Mandu, the ever popular dumplings. A very popular food, it can come extremely cheap and in a variety of forms: steamed, boiled, fried, etc.

Jokbal (pork feet). Although I’m not a particular fan of this dish, native Koreans do consume it and it is a popular dare among tourists. The feet are fried and put together with garlic or soy sauce.

Eomuk, these are fishcakes that can either be sold fried or in a soup or on a stick (sometimes called Odeng, or the soup is Odeng Guk).



Steamed corn on a stick, this is very popular during the freezing winters of Korea and can have butter, honey, salt, or spicy seasoning added.

Sausages, sometimes mixed with bacon, cheese, etc. Sausages are a popular street food as they are easy to consume and filling. Sundae (or blood sausages) are more popular among native Koreans than tourists.


Korean pancakes (sometimes categorized as Jeon), usually Kimchi, Seafood, or Scallion. Made with flour, chopped vegetables, and whatever main ingredient (like kimchi). This is easy to make and is very visible in Korean cuisine, as it is sometimes served as a banchan (side dish).

Bungeoppang, a sweet pastry shaped like a fish. This is extremely popular, especially during the winters. It can have any type of filling but red bean paste is traditional, with chocolate as the newest favorite. During the summers, ice cream can also be added or even savory fillings.

(Below, my sister holding an ice cream filled one. I have a diary allergy and couldn’t eat any)


Ice cream, mainly soft serve and mochi. Korean soft serves are famous for being gigantic and mochi are popular with young kids because of the cute faces and decorations stuck on them.

Waffles, these are a more trendy option nowadays. You’ll definitely see them in Hongdae amongst hipster crowds and instagram influencers. They’re not much different than American waffles, having a similar mix but has ice cream inside and different toppings.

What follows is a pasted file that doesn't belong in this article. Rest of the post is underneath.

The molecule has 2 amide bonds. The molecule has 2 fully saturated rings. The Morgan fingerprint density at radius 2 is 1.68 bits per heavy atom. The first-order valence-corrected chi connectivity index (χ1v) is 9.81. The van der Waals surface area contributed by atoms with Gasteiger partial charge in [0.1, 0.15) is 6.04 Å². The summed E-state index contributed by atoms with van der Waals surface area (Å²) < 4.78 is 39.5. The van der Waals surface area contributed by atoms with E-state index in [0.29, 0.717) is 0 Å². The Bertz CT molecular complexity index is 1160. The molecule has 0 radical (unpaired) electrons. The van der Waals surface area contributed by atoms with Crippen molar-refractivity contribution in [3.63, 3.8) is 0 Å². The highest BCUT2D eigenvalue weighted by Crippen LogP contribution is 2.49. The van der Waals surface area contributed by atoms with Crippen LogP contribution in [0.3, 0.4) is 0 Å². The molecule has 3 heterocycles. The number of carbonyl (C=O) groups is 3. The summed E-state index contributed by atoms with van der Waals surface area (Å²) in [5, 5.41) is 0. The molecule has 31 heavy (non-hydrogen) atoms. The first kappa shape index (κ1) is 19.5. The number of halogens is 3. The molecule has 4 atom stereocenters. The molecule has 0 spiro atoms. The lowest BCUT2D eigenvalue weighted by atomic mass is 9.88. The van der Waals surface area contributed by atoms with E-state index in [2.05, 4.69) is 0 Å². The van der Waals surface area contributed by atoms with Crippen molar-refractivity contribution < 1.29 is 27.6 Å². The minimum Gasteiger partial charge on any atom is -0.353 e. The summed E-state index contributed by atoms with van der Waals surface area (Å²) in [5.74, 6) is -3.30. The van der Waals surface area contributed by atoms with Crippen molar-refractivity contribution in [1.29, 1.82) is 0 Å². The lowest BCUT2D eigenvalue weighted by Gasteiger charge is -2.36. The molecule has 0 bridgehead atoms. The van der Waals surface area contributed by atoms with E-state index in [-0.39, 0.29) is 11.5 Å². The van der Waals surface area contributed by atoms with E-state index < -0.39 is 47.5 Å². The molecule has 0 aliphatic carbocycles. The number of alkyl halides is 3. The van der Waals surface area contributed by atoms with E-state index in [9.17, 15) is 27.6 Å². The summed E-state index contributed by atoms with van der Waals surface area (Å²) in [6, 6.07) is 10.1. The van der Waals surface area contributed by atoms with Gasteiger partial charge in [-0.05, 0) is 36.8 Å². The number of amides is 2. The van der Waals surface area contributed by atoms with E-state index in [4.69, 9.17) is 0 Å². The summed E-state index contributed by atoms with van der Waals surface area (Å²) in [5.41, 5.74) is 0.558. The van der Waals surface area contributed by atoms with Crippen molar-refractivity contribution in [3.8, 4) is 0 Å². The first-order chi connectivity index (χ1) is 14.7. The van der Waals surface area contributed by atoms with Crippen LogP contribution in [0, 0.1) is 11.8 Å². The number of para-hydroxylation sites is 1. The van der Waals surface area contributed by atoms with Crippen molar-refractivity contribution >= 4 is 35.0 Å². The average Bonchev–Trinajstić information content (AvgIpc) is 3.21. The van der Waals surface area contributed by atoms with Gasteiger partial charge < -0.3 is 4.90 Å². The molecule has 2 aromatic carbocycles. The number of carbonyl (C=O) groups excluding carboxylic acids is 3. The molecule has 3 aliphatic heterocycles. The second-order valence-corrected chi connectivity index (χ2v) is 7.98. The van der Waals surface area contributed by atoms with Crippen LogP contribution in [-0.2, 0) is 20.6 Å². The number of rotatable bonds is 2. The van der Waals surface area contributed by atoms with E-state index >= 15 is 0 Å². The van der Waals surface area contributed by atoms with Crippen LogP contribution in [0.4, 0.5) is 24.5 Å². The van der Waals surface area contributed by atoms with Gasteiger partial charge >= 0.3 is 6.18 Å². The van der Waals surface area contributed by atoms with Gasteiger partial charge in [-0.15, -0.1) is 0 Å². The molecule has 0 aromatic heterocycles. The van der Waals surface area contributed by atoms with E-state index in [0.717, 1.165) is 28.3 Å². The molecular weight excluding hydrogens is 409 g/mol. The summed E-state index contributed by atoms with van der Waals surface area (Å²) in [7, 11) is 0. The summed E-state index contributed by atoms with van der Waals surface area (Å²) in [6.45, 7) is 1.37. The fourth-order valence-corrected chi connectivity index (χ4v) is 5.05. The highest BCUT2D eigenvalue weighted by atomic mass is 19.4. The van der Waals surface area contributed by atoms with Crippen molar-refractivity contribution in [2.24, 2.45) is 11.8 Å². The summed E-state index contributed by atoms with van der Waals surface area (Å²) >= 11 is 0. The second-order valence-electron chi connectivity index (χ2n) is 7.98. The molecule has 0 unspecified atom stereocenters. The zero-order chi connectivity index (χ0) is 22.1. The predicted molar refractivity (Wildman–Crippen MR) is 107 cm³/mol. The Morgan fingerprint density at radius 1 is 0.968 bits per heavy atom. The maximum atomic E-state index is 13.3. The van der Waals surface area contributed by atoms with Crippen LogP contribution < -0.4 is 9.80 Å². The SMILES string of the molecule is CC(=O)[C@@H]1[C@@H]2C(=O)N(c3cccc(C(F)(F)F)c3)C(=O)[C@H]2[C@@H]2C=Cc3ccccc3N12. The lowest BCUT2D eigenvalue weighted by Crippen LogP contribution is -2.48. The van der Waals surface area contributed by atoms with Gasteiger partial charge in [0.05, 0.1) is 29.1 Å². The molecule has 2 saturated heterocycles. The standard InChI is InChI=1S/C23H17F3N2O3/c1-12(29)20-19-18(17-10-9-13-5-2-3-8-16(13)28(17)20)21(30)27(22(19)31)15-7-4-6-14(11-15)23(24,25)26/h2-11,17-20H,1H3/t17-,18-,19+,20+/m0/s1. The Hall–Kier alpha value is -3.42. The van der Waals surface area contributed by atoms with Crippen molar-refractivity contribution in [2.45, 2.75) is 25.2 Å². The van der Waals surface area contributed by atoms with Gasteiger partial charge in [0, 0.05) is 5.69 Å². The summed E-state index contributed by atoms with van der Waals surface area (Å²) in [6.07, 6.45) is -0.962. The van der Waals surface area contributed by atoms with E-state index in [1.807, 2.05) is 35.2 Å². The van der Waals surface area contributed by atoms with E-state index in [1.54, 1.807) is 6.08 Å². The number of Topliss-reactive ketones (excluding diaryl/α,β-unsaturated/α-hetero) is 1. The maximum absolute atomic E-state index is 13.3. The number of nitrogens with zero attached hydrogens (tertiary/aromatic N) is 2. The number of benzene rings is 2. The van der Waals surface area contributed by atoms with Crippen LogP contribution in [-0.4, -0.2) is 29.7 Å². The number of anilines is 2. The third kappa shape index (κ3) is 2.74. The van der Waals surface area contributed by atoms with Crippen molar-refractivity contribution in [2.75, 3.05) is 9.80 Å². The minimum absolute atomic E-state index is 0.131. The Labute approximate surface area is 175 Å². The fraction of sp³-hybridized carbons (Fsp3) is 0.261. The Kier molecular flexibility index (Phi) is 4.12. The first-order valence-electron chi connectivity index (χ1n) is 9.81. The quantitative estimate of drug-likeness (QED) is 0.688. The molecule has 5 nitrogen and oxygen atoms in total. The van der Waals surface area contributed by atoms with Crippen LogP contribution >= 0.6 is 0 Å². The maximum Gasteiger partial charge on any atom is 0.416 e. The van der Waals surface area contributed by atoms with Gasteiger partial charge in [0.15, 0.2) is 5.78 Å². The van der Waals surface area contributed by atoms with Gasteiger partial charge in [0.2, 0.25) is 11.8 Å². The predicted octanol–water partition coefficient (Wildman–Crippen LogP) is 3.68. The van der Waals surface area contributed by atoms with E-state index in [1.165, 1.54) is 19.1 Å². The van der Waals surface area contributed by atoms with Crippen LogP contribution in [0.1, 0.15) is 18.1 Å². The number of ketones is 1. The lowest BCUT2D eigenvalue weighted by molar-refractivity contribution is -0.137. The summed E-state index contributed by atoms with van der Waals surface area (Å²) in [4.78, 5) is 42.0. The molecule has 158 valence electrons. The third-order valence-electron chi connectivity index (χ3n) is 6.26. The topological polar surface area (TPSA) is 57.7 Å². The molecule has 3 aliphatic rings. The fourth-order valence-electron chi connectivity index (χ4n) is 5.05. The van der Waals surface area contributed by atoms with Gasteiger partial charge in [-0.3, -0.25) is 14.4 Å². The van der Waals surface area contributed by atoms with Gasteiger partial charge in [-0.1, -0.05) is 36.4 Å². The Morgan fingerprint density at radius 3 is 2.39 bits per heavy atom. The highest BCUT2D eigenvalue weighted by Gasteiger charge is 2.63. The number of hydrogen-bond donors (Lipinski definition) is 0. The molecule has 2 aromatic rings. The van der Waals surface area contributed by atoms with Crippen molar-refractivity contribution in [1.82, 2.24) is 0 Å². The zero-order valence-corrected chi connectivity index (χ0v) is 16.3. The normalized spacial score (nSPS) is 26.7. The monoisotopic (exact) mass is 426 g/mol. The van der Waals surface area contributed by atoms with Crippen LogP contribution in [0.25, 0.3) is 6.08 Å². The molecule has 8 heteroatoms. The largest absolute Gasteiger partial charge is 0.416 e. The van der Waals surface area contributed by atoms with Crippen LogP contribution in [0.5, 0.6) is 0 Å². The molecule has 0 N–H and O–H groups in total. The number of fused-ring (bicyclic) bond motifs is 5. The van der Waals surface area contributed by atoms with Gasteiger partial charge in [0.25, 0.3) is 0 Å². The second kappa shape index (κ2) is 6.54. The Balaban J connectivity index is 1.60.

Cotton Candy, of which there are two main kinds. The first, the popular colorful cotton candy seen throughout the world. Except in Korea they often try to make cute faces out of it due to the aegyo influence. The other kind is Ggultarae, also known as Dragon’s Beard Candy. This is a very old form of making cotton candy and doesn’t have the fluffy appearance. It is hand pulled and has a similar flavor, but looks fine like floss or hair.

(Below, two workers who work in Insadong who make Ggultarae, or Dragon’s Beard Candy. First they do a demonstration of how they make it and then sell it to interested parties after a taste test)



For drinks, there are many lemonade and juice bars where you pick a fruit and they’ll press it right in front of you. In Myeongdong there’s even a booth where they sell drinks in flashing lightbulbs (don’t worry it’s safe).

And more… honestly anything can be street food if it can be served on a stick, and it’ll often be stuffed with cheese. Like fried shrimps, different kinds of chicken, sweet potatoes. As well as nuts, fruits, and different types of desserts. There can be virtually any kind of food lurking around the corner, just waiting to be discovered!